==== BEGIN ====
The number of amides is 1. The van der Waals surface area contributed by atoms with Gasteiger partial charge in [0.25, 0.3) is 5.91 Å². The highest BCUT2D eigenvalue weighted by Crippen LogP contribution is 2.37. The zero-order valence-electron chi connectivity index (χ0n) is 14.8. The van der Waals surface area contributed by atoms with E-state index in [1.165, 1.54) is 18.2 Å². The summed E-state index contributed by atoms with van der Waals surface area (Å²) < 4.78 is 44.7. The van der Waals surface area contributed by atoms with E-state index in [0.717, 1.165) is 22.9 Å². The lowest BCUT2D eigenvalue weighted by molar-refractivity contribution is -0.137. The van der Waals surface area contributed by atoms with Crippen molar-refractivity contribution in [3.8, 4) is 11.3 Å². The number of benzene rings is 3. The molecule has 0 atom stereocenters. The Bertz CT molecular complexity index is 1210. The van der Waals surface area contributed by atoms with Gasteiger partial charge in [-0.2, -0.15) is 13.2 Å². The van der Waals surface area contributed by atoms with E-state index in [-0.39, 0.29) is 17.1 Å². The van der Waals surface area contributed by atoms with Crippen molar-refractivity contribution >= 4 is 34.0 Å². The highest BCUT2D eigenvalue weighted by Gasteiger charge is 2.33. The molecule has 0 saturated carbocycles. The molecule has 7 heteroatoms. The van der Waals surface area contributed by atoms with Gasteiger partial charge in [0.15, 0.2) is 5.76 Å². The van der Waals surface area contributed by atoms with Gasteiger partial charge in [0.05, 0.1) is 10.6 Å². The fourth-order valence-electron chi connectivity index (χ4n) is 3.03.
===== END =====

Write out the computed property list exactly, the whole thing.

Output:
The number of amides is 1. The van der Waals surface area contributed by atoms with Gasteiger partial charge in [0.25, 0.3) is 5.91 Å². The highest BCUT2D eigenvalue weighted by Crippen LogP contribution is 2.37. The zero-order valence-electron chi connectivity index (χ0n) is 14.8. The van der Waals surface area contributed by atoms with E-state index in [1.165, 1.54) is 18.2 Å². The summed E-state index contributed by atoms with van der Waals surface area (Å²) < 4.78 is 44.7. The van der Waals surface area contributed by atoms with E-state index in [0.717, 1.165) is 22.9 Å². The lowest BCUT2D eigenvalue weighted by molar-refractivity contribution is -0.137. The van der Waals surface area contributed by atoms with Crippen molar-refractivity contribution in [3.8, 4) is 11.3 Å². The number of benzene rings is 3. The molecule has 0 atom stereocenters. The Bertz CT molecular complexity index is 1210. The van der Waals surface area contributed by atoms with Gasteiger partial charge in [-0.2, -0.15) is 13.2 Å². The van der Waals surface area contributed by atoms with E-state index in [-0.39, 0.29) is 17.1 Å². The van der Waals surface area contributed by atoms with Crippen molar-refractivity contribution >= 4 is 34.0 Å². The highest BCUT2D eigenvalue weighted by Gasteiger charge is 2.33. The molecule has 0 saturated carbocycles. The molecule has 7 heteroatoms. The van der Waals surface area contributed by atoms with Gasteiger partial charge in [0.15, 0.2) is 5.76 Å². The van der Waals surface area contributed by atoms with Gasteiger partial charge in [0.05, 0.1) is 10.6 Å². The fourth-order valence-electron chi connectivity index (χ4n) is 3.03.